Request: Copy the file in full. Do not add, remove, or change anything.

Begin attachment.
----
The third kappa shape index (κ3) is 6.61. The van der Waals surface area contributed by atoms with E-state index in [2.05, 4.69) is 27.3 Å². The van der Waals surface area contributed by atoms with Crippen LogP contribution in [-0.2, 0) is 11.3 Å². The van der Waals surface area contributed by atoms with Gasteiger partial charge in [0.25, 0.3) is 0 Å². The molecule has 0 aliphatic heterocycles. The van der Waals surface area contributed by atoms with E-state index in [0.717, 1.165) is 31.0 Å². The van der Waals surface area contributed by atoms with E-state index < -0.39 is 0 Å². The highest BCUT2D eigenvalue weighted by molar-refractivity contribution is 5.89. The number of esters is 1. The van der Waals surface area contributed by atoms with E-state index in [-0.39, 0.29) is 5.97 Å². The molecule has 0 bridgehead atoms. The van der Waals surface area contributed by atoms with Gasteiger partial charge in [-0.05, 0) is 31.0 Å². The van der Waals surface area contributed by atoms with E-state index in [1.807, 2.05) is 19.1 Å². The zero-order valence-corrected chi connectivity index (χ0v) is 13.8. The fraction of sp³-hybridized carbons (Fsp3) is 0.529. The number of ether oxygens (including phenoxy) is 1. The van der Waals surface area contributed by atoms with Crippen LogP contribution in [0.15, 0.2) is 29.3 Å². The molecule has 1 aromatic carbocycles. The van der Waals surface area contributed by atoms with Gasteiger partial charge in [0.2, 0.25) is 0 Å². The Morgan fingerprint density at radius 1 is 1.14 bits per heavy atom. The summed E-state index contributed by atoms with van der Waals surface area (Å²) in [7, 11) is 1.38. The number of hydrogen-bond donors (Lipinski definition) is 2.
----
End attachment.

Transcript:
The third kappa shape index (κ3) is 6.61. The van der Waals surface area contributed by atoms with E-state index in [2.05, 4.69) is 27.3 Å². The van der Waals surface area contributed by atoms with Crippen LogP contribution in [-0.2, 0) is 11.3 Å². The van der Waals surface area contributed by atoms with Gasteiger partial charge in [0.25, 0.3) is 0 Å². The molecule has 0 aliphatic heterocycles. The van der Waals surface area contributed by atoms with E-state index in [0.717, 1.165) is 31.0 Å². The van der Waals surface area contributed by atoms with E-state index < -0.39 is 0 Å². The highest BCUT2D eigenvalue weighted by molar-refractivity contribution is 5.89. The number of esters is 1. The van der Waals surface area contributed by atoms with E-state index in [-0.39, 0.29) is 5.97 Å². The molecule has 0 bridgehead atoms. The van der Waals surface area contributed by atoms with Gasteiger partial charge in [-0.05, 0) is 31.0 Å². The van der Waals surface area contributed by atoms with E-state index in [1.807, 2.05) is 19.1 Å². The zero-order valence-corrected chi connectivity index (χ0v) is 13.8. The fraction of sp³-hybridized carbons (Fsp3) is 0.529. The number of ether oxygens (including phenoxy) is 1. The van der Waals surface area contributed by atoms with Crippen LogP contribution in [0.15, 0.2) is 29.3 Å². The molecule has 1 aromatic carbocycles. The van der Waals surface area contributed by atoms with Gasteiger partial charge in [0.2, 0.25) is 0 Å². The Morgan fingerprint density at radius 1 is 1.14 bits per heavy atom. The summed E-state index contributed by atoms with van der Waals surface area (Å²) in [7, 11) is 1.38. The number of hydrogen-bond donors (Lipinski definition) is 2.